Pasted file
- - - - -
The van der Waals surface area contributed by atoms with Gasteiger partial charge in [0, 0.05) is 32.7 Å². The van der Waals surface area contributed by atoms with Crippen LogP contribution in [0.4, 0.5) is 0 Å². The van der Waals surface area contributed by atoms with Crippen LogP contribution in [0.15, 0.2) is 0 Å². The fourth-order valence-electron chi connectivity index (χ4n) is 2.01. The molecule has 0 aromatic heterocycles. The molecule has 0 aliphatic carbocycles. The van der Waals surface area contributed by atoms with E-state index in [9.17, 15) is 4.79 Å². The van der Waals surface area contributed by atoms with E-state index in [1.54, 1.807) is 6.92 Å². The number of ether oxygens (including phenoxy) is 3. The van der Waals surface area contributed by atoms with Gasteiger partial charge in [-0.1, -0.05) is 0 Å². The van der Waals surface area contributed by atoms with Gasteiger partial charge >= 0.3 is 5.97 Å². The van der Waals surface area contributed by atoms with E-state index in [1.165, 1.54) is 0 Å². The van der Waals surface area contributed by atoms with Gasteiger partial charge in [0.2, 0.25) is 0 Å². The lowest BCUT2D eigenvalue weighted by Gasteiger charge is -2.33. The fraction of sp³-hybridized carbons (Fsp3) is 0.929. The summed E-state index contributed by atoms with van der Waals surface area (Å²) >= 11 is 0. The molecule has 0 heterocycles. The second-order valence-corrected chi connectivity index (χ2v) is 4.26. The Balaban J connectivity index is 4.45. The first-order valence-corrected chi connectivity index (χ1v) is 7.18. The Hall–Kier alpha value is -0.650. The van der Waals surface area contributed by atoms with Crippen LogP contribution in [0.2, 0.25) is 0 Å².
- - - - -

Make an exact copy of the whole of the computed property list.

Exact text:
The van der Waals surface area contributed by atoms with Gasteiger partial charge in [0, 0.05) is 32.7 Å². The van der Waals surface area contributed by atoms with Crippen LogP contribution in [0.4, 0.5) is 0 Å². The van der Waals surface area contributed by atoms with Crippen LogP contribution in [0.15, 0.2) is 0 Å². The fourth-order valence-electron chi connectivity index (χ4n) is 2.01. The molecule has 0 aromatic heterocycles. The molecule has 0 aliphatic carbocycles. The van der Waals surface area contributed by atoms with E-state index in [9.17, 15) is 4.79 Å². The van der Waals surface area contributed by atoms with E-state index in [1.54, 1.807) is 6.92 Å². The number of ether oxygens (including phenoxy) is 3. The van der Waals surface area contributed by atoms with Gasteiger partial charge in [-0.1, -0.05) is 0 Å². The van der Waals surface area contributed by atoms with Gasteiger partial charge >= 0.3 is 5.97 Å². The van der Waals surface area contributed by atoms with E-state index in [1.165, 1.54) is 0 Å². The van der Waals surface area contributed by atoms with Gasteiger partial charge in [0.2, 0.25) is 0 Å². The lowest BCUT2D eigenvalue weighted by Gasteiger charge is -2.33. The fraction of sp³-hybridized carbons (Fsp3) is 0.929. The summed E-state index contributed by atoms with van der Waals surface area (Å²) >= 11 is 0. The molecule has 0 heterocycles. The second-order valence-corrected chi connectivity index (χ2v) is 4.26. The Balaban J connectivity index is 4.45. The first-order valence-corrected chi connectivity index (χ1v) is 7.18. The Hall–Kier alpha value is -0.650. The van der Waals surface area contributed by atoms with Crippen LogP contribution in [0.2, 0.25) is 0 Å².